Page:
The equity (aka stock) market indexes, the S&P 500, the Dow Jones Industrial Average, and the NASDAQ get all of the headlines in the daily news. Most investors are surprised to learn that in the United States alone, at approximately $25 trillion, the equity markets are dwarfed by the bond markets’ $46 trillion size. Equally important, just as the equity markets surge and wane with investor sentiment and the economic environment, the bond markets are affected by, and react to, all of the same drivers, sometimes in the same manner and degree, and often in a completely different manner. This is the premise behind diversification in portfolios.
So, we all see the cyclicality of the stock market with 50+ percent of the population owning equities in one form or another, and the daily broadcast of the equity markets’ behavior in the media. Meanwhile, the bond markets’ daily behavior receives almost no media attention, and is often opaque to investors until they review their holdings on their monthly statements.
As we have discussed before, we are that unfortunate generation that has experienced in our investment lives the 2000 Tech Wreck, the 2008 Great Recession, the COVID crash, and now one of the rare periods where both stocks and bonds are experiencing negative returns. But, having said that, there is still a strong argument for an allocation to bonds today as rising rates have tended to be bad for almost all asset classes, and bonds tend to perform relatively well on a comparative basis. Bonds got off to one of the worst years ever, but have fared better than the equity markets, and just as equity markets ebb and flow, unless history never repeats itself, at some point the Fed will lower interest rates to reinvigorate the economy, and as rates go down, bond prices will go up. This is no guaranty, but only 10% of the years since 1926 have had negative bond returns*.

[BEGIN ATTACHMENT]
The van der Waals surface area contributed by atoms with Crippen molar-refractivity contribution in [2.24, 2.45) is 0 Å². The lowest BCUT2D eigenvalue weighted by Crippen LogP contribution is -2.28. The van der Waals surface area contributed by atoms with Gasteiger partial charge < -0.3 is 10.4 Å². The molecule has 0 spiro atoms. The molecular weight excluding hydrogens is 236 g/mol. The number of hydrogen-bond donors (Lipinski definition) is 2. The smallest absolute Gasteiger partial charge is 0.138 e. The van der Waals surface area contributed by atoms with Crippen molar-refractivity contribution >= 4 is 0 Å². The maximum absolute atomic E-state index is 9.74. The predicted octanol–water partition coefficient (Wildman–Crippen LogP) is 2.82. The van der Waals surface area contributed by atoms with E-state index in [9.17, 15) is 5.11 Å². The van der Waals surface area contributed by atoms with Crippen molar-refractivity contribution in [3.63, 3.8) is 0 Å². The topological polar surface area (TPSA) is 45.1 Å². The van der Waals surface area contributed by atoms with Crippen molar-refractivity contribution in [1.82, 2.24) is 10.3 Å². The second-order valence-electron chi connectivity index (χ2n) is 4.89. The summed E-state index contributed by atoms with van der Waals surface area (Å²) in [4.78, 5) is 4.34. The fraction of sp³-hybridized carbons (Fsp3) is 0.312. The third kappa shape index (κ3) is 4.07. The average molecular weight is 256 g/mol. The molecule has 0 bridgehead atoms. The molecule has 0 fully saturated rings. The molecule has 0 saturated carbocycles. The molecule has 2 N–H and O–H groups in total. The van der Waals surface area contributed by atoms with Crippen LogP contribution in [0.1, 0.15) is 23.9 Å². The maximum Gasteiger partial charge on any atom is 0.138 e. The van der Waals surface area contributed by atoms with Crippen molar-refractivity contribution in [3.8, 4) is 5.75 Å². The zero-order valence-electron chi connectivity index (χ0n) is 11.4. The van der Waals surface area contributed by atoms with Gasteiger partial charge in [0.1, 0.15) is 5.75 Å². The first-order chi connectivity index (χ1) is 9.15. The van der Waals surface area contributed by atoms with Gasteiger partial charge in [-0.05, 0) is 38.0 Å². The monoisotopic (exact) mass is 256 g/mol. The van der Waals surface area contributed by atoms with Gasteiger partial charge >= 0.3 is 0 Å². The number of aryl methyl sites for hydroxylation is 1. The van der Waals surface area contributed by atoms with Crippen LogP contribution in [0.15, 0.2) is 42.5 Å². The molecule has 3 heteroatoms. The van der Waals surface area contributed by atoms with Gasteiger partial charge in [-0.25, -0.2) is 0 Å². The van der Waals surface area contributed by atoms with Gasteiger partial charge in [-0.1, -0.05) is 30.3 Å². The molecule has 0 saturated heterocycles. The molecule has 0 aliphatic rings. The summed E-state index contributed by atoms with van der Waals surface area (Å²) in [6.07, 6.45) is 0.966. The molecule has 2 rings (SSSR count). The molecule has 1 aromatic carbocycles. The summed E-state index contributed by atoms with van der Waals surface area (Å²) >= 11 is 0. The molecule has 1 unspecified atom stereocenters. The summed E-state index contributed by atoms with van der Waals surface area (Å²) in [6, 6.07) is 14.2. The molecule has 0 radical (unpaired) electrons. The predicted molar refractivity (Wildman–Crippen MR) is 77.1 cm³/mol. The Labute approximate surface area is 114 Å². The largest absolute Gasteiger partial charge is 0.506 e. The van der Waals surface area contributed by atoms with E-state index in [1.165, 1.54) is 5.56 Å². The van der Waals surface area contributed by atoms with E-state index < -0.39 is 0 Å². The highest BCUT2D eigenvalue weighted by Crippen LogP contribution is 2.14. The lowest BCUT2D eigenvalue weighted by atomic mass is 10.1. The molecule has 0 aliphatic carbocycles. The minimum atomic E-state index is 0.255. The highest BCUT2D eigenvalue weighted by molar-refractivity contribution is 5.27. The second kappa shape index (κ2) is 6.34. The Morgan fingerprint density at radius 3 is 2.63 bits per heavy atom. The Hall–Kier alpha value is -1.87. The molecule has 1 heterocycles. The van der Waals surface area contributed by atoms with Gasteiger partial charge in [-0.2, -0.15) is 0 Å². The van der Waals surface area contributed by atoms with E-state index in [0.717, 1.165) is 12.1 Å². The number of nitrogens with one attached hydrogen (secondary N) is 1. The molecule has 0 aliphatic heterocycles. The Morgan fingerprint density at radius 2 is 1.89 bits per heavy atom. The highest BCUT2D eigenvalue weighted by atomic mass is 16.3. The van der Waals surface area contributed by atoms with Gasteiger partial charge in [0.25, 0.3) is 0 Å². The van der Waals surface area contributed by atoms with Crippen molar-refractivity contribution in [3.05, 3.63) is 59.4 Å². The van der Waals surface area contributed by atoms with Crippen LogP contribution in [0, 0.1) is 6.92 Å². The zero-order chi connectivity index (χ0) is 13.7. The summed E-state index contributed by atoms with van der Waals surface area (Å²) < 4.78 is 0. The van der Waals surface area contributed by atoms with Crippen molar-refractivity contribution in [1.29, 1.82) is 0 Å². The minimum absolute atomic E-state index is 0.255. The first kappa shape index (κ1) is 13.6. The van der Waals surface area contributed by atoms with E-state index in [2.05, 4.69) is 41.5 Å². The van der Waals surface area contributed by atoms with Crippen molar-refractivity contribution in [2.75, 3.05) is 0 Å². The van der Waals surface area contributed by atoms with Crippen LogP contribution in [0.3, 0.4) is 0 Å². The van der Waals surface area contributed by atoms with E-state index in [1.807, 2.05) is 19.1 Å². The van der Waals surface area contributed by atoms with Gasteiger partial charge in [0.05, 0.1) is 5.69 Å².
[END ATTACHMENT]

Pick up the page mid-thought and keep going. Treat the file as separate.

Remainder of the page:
The point is not to say bonds will outperform equities, but for clients that have exposure to bonds as part of their asset allocation based upon their goals, age, risk tolerance and risk capacity, do not let recent history lock you into the mindset that what you have experienced is forever the future, but as with all markets, patience and market cycles are your friend. If we experience a recession, which many economists project will happen, the cure typically has been the Fed lowering interest rates, which have historically been favorable to both the equity and the bond markets. We believe in diversification, but must remind our dear readers that even diversified portfolios suffer when a number of asset classes come under duress at the same time, but it is our expectation with history as our guide, this event will be infrequent, and short lived.
As always, we are grateful for your business and friendship.
Drew & Dave
*Source: Vanguard - There are risks associated with investing in securities. Investing in stocks, bonds, exchange traded funds, mutual funds, and money market funds involve risk of loss. Loss of principal is possible. A security’s or a firm’s past investment performance is not a guarantee or predictor of future investment performance.